In FIG. 6, the different point from the circuit shown in FIG. 2 is the detailed construction of an FDNR circuit 10. That is, while the FDNR circuit 10 in FIG. 2 is provided with the first resistor 13 between one ends of the first and second capacitors 11 and 12, the FDNR circuit 10 in FIG. 6 is provided with an impedance element 6 between one ends of the first and second capacitors 11 and 12 in place of the first resistor 13. This impedance element 6 comprises resistors 7 and 8 which are connected to each other in series between the one ends of the first and second capacitors 11 and 12, and a resistor 9, one end of which is connected to the connecting point of the resistors 7 and 8, and the other end of which is grounded.

FIG. 7 shows the frequency characteristics of the output voltages at an output terminal 2 of the tertiary Butterworth low-pass filter in the first preferred embodiment as shown in FIG. 6 and at an output end 17 of an operational amplifier. These characteristics are designed at a cut-off frequency of 200 kHz (-3 dB down) so that the ratio (C1:C2) of capacities C1 and C2 is 1:9 in the example of the present invention. It was found that although the signal output at the output end of the operational amplifier is the maximum at near the cut-off frequency, it is smaller, by about 6 dB, than one having a ratio of capacities C1 and C2 being 5:5, i.e. the amplitude is about half.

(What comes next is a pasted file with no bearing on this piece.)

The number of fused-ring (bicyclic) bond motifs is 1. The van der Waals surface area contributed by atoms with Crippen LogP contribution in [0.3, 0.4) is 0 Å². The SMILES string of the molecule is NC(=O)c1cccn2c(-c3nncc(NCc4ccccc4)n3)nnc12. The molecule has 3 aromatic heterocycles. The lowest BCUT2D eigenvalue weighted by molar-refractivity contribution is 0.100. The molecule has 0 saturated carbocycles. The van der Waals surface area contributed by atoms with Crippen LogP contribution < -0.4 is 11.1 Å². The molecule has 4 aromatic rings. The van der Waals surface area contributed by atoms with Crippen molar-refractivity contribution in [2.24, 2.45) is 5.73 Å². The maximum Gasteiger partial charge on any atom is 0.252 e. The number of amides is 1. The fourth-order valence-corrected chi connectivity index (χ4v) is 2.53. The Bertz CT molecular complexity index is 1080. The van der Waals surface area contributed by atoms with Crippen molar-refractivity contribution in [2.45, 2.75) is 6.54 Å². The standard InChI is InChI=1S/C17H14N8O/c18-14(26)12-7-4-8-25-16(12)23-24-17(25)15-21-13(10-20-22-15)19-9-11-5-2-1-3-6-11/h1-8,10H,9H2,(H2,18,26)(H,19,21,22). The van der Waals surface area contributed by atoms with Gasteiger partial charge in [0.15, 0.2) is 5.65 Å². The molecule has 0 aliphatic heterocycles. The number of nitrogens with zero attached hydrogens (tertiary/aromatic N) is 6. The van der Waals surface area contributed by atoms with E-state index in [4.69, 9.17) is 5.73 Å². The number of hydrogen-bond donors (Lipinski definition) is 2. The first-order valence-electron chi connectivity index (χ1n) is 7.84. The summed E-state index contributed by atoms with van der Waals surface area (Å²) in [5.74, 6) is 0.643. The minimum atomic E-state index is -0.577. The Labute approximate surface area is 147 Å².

As show in FIG. 5B, resistors 18 and 19 having resistance values R1 and R2 which are smaller than R0, for example, about one-tenth as large as R0, are provided between both ends of the resistor 13 (between the input and output terminals of the operational amplifier). An inverted input 16 of the operational amplifier 14 is a virtual earth in an alternating current form, and if the output of the operational amplifier 14 has a sufficient driving capability, the condition is substantially the same in the alternating current form even if the resistors 18 and 19 (R1 and R2) are inserted. Then, the newly inserted resistors 16 and 19 (R1 and R2) and the feedback resistor 13 (R0) are considered to be a Δ-shaped resistor network to be replaced with a T-shaped network using the Δ-T conversion.

Using the numbers of elements in FIG. 5C, the relationship of equivalent conversion can be expressed by the following formula.

R3=R1愛0/(R0+R1+R2)                               (5)

R4=R1愛2/(R0+R1+R2)                               (6)